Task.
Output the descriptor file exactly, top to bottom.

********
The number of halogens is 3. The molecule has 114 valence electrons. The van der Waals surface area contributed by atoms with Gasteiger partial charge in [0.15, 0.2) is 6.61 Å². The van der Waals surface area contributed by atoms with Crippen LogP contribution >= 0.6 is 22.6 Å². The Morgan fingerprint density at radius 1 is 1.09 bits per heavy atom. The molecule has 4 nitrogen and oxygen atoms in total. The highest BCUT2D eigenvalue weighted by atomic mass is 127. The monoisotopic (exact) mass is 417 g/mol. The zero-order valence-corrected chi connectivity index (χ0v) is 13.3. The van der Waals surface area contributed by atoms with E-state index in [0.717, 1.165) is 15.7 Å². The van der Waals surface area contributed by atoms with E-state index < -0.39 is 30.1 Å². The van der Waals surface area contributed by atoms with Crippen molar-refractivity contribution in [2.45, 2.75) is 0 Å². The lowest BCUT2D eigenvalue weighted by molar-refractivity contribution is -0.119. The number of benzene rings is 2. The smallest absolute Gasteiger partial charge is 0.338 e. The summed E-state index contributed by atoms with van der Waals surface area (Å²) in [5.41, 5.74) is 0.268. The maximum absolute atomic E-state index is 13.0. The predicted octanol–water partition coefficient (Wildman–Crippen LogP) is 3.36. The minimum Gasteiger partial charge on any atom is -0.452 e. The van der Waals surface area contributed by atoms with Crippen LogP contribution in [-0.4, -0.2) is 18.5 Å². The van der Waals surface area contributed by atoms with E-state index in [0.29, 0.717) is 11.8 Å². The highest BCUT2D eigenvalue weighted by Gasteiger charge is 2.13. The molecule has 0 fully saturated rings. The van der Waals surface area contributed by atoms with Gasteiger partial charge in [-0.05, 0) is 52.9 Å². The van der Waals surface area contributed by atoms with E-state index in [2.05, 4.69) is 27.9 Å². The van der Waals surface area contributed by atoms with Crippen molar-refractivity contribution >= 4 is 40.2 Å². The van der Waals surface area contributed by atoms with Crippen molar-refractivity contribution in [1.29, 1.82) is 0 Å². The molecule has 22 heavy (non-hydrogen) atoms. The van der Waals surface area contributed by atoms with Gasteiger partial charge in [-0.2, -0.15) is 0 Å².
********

The number of halogens is 3. The molecule has 114 valence electrons. The van der Waals surface area contributed by atoms with Gasteiger partial charge in [0.15, 0.2) is 6.61 Å². The van der Waals surface area contributed by atoms with Crippen LogP contribution >= 0.6 is 22.6 Å². The Morgan fingerprint density at radius 1 is 1.09 bits per heavy atom. The molecule has 4 nitrogen and oxygen atoms in total. The highest BCUT2D eigenvalue weighted by atomic mass is 127. The monoisotopic (exact) mass is 417 g/mol. The zero-order valence-corrected chi connectivity index (χ0v) is 13.3. The van der Waals surface area contributed by atoms with E-state index in [0.717, 1.165) is 15.7 Å². The van der Waals surface area contributed by atoms with E-state index < -0.39 is 30.1 Å². The van der Waals surface area contributed by atoms with Crippen molar-refractivity contribution in [2.45, 2.75) is 0 Å². The lowest BCUT2D eigenvalue weighted by molar-refractivity contribution is -0.119. The number of benzene rings is 2. The smallest absolute Gasteiger partial charge is 0.338 e. The summed E-state index contributed by atoms with van der Waals surface area (Å²) in [5.41, 5.74) is 0.268. The maximum absolute atomic E-state index is 13.0. The predicted octanol–water partition coefficient (Wildman–Crippen LogP) is 3.36. The minimum Gasteiger partial charge on any atom is -0.452 e. The van der Waals surface area contributed by atoms with Crippen LogP contribution in [-0.4, -0.2) is 18.5 Å². The van der Waals surface area contributed by atoms with E-state index in [0.29, 0.717) is 11.8 Å². The highest BCUT2D eigenvalue weighted by Gasteiger charge is 2.13. The molecule has 0 fully saturated rings. The van der Waals surface area contributed by atoms with Gasteiger partial charge in [-0.05, 0) is 52.9 Å². The van der Waals surface area contributed by atoms with E-state index in [2.05, 4.69) is 27.9 Å². The van der Waals surface area contributed by atoms with Crippen molar-refractivity contribution >= 4 is 40.2 Å². The van der Waals surface area contributed by atoms with Crippen molar-refractivity contribution in [1.29, 1.82) is 0 Å². The molecule has 22 heavy (non-hydrogen) atoms. The van der Waals surface area contributed by atoms with Gasteiger partial charge in [-0.2, -0.15) is 0 Å².